As the school year comes to an end, we know that many children will not be able to participate in many of the traditional summer time activities that we all look forward to year after year. We want you to know that KLRN is here for you and your family.
Our Education Team is working hard to create engaging virtual summer sessions for students of all ages. For families, we will continue to provide a weekly parent newsletter along with these weekly blog posts with fun activities for children of all ages. Starting next week, our newsletter format will change so that we can include activities for students of all ages.
We hope that our summer resources for families will help you keep your child engaged and learning over the summer.
KLRN Education Team
This week we will focus on how “You Can Change the World!”
Program Feature Activities
- Watch Daniel Tiger, weekdays at 10 AM
Overcoming Fears Through Pretend Play - talking about a fear and problem solving ways to help your child become less afraid can help your child express their emotions.
- Watch Curious George at 8 AM
Friendship Cuff Bracelets - friendship bracelets have never been cooler (or easier to make) than these awesome cuff bracelets make from TP rolls! Each TP roll will make two bracelets, so your child can make one for herself and one for her BFF.
- Watch Hero Elementary at 7 AM and 1 PM
Ice Activity - explore vocabulary and science with your child by observing changeable states using ice!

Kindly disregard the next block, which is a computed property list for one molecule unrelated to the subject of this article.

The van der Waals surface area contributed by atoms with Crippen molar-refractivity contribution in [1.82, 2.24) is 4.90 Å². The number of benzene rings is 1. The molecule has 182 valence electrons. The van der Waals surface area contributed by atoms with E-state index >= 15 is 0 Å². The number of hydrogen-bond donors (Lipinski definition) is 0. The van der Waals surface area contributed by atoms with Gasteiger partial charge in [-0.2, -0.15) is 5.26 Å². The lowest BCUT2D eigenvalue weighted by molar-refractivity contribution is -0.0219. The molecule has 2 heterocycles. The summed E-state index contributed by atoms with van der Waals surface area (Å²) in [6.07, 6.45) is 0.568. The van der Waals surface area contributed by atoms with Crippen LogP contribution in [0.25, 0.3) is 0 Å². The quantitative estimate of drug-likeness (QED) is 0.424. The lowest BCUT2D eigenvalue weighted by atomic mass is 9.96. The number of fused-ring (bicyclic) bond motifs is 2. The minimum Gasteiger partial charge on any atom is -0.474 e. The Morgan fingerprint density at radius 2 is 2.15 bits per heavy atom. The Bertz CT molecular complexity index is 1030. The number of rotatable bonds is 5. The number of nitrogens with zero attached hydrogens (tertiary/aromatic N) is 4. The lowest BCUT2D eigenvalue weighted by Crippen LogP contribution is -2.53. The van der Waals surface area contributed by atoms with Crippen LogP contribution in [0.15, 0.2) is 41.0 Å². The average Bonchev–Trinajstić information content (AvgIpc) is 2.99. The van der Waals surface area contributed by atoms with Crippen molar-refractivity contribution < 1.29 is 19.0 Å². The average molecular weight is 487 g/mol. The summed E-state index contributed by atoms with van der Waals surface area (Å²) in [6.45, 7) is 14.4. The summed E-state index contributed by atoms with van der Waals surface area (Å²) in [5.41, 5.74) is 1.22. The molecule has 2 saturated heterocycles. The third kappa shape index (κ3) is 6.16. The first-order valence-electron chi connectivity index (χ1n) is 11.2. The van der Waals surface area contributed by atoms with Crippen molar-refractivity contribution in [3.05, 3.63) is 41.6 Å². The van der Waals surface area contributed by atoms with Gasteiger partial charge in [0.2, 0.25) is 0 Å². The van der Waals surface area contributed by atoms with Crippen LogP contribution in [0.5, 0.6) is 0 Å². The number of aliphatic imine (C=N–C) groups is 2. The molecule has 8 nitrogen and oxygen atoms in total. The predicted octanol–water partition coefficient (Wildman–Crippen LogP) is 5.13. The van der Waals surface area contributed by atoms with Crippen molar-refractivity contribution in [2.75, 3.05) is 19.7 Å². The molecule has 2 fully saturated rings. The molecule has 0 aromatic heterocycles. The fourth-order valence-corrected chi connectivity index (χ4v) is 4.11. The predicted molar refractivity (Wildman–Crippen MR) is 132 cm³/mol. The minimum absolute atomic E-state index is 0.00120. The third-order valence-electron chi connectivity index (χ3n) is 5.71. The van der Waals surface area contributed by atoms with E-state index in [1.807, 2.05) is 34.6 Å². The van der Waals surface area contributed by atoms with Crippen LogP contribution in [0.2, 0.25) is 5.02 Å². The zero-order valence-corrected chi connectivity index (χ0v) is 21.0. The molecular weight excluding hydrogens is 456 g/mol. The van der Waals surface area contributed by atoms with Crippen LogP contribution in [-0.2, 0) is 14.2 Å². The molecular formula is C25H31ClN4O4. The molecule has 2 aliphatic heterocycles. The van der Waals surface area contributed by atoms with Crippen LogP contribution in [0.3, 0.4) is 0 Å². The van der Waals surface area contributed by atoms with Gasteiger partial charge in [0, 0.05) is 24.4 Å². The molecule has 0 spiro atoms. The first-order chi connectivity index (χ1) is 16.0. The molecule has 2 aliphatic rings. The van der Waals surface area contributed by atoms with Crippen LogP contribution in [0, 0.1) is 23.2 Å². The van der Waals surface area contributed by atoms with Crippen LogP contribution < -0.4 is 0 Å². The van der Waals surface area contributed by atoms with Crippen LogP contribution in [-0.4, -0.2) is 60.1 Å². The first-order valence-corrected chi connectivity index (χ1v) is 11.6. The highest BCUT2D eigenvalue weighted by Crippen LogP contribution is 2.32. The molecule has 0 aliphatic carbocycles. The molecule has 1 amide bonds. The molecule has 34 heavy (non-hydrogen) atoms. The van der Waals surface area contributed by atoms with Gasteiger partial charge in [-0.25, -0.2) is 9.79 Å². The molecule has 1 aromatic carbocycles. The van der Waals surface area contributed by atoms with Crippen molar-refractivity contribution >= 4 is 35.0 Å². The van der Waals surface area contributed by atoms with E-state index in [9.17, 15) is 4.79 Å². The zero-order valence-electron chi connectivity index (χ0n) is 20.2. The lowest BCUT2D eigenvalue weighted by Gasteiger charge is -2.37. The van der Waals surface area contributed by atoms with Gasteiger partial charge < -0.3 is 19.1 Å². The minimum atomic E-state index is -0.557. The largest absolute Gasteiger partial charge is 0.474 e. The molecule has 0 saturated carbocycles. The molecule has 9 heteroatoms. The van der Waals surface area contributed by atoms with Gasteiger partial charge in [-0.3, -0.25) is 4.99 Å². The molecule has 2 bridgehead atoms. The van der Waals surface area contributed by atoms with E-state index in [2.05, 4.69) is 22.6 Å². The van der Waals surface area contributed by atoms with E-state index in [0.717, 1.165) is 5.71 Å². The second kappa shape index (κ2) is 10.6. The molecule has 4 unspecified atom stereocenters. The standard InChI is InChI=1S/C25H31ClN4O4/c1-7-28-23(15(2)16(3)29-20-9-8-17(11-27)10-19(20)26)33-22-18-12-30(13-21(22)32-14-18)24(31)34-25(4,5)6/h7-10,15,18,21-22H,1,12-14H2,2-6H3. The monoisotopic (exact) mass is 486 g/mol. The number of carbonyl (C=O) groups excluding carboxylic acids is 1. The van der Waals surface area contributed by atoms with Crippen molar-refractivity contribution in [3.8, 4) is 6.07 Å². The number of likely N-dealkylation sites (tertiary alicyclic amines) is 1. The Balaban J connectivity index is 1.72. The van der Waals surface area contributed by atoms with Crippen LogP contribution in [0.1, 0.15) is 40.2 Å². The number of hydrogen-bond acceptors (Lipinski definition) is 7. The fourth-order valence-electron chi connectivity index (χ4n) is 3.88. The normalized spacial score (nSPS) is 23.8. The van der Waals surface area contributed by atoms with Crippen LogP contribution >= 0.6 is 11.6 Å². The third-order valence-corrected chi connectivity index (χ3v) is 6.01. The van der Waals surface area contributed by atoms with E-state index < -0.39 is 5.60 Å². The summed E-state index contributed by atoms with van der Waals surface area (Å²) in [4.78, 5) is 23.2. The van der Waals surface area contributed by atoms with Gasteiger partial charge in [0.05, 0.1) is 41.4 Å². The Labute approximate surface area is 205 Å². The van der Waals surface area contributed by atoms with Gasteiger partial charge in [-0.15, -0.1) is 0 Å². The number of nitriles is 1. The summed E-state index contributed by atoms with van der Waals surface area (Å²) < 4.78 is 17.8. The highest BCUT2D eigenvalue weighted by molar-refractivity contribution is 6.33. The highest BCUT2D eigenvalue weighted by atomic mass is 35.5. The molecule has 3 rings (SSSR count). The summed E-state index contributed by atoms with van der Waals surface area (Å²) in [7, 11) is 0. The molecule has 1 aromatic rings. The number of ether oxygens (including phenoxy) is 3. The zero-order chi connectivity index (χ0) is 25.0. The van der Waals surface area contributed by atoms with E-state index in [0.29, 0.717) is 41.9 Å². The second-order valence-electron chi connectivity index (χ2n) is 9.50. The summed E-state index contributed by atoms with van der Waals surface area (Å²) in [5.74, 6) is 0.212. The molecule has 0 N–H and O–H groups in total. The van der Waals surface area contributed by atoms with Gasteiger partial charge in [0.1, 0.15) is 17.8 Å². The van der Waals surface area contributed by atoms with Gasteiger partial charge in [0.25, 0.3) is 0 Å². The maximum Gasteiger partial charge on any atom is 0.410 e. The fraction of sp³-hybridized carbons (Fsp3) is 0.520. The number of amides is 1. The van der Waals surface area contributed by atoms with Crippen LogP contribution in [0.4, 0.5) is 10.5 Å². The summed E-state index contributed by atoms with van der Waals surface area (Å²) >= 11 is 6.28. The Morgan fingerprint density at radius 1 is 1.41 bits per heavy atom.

Activities for Infant and Toddlers
- A Pocket Full of Hearts
In each heart, make a drawing or write a few words to express how much you care for your family. What are some things you love about your family? What do you do together that makes you feel happy inside? Cut out the hearts and place them inside your family members’ pockets to surprise them with a pocket full of hearts.
A winning team works together. Big or small, your family is a team that stays strong when you cheer one another on! Try this family chant. Fill in your last name, and say the T.E.A.M. cheer together.
- New Things Tree
Giving things a try is how we find out what we like. It’s also how we learn and grow. As you fill this tree with “new things” leaves, you will see how much you have learned, too! And how you can make a difference in the world or your neighborhood.
Activities for Preschool Children
- Eco-Friendly Holiday Lanterns
Recycle cardboard tubes to add a lovely and safe lantern to your holiday decorations! This helps save our environment.
- Daniel Tiger Neighborhood Clean Up
Daniel, Katerina, and their neighbors work together to clean up their playground. The children will learn about recycling and keeping their neighborhood clean.
- Make a Gratitude Jar
Take some time to reflect on what you and your child are thankful for. Gather around to open your jar and read all of the reasons you have to be thankful!
Activity for Elementary Age Children
- Song: Change the World: Sesame Street
An inspirational anthem that encourages girls to dream big! Girls can change the world and be anything they want to be. This resource teaches self-empowerment.
- Kids Go Green: Reducing Food Waste
Learn about the impact of food waste on the environment in this video animation from WNET. In this clip, students discover ways to reduce food waste. Refer to the accompanying discussion questions and teaching tips for ideas on using this video to help students consider ways to conserve food.